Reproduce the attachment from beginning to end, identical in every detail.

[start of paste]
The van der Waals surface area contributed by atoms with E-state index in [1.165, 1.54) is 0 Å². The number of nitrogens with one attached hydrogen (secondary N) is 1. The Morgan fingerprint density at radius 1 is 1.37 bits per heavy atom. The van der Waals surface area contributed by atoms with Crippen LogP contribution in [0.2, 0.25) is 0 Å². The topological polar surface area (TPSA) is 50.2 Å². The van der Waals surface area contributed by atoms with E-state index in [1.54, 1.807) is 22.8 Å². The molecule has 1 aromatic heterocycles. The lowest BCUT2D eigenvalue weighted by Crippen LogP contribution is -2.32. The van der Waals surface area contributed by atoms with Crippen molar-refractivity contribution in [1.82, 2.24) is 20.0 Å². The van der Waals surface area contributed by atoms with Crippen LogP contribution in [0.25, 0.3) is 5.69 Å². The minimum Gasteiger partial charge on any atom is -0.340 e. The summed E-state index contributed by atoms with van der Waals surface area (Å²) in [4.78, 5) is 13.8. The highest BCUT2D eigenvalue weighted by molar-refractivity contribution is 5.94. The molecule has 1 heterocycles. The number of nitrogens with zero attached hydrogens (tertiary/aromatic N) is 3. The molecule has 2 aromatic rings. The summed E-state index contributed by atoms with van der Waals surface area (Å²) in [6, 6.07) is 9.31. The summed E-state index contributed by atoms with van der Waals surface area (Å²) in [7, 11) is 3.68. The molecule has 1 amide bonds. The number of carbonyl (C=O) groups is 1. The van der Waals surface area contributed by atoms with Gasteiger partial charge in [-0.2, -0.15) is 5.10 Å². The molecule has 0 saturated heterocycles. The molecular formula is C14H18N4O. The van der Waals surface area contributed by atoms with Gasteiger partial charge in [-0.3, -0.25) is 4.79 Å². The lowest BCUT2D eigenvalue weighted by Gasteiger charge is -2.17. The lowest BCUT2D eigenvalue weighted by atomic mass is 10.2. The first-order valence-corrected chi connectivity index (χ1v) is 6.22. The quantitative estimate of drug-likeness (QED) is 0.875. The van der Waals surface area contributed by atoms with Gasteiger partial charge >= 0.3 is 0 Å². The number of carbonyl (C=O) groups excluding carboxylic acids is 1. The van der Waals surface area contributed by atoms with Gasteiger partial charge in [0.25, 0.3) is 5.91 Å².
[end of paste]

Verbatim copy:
The van der Waals surface area contributed by atoms with E-state index in [1.165, 1.54) is 0 Å². The number of nitrogens with one attached hydrogen (secondary N) is 1. The Morgan fingerprint density at radius 1 is 1.37 bits per heavy atom. The van der Waals surface area contributed by atoms with Crippen LogP contribution in [0.2, 0.25) is 0 Å². The topological polar surface area (TPSA) is 50.2 Å². The van der Waals surface area contributed by atoms with E-state index in [1.54, 1.807) is 22.8 Å². The molecule has 1 aromatic heterocycles. The lowest BCUT2D eigenvalue weighted by Crippen LogP contribution is -2.32. The van der Waals surface area contributed by atoms with Crippen molar-refractivity contribution in [1.82, 2.24) is 20.0 Å². The van der Waals surface area contributed by atoms with Crippen LogP contribution in [0.25, 0.3) is 5.69 Å². The minimum Gasteiger partial charge on any atom is -0.340 e. The summed E-state index contributed by atoms with van der Waals surface area (Å²) in [4.78, 5) is 13.8. The highest BCUT2D eigenvalue weighted by molar-refractivity contribution is 5.94. The molecule has 1 heterocycles. The number of nitrogens with zero attached hydrogens (tertiary/aromatic N) is 3. The molecule has 2 aromatic rings. The summed E-state index contributed by atoms with van der Waals surface area (Å²) in [6, 6.07) is 9.31. The summed E-state index contributed by atoms with van der Waals surface area (Å²) in [7, 11) is 3.68. The molecule has 1 amide bonds. The number of carbonyl (C=O) groups is 1. The van der Waals surface area contributed by atoms with Gasteiger partial charge in [-0.2, -0.15) is 5.10 Å². The molecule has 0 saturated heterocycles. The molecular formula is C14H18N4O. The van der Waals surface area contributed by atoms with Gasteiger partial charge in [-0.3, -0.25) is 4.79 Å². The lowest BCUT2D eigenvalue weighted by Gasteiger charge is -2.17. The lowest BCUT2D eigenvalue weighted by atomic mass is 10.2. The first-order valence-corrected chi connectivity index (χ1v) is 6.22. The quantitative estimate of drug-likeness (QED) is 0.875. The van der Waals surface area contributed by atoms with Gasteiger partial charge >= 0.3 is 0 Å². The number of carbonyl (C=O) groups excluding carboxylic acids is 1. The van der Waals surface area contributed by atoms with Gasteiger partial charge in [0.25, 0.3) is 5.91 Å².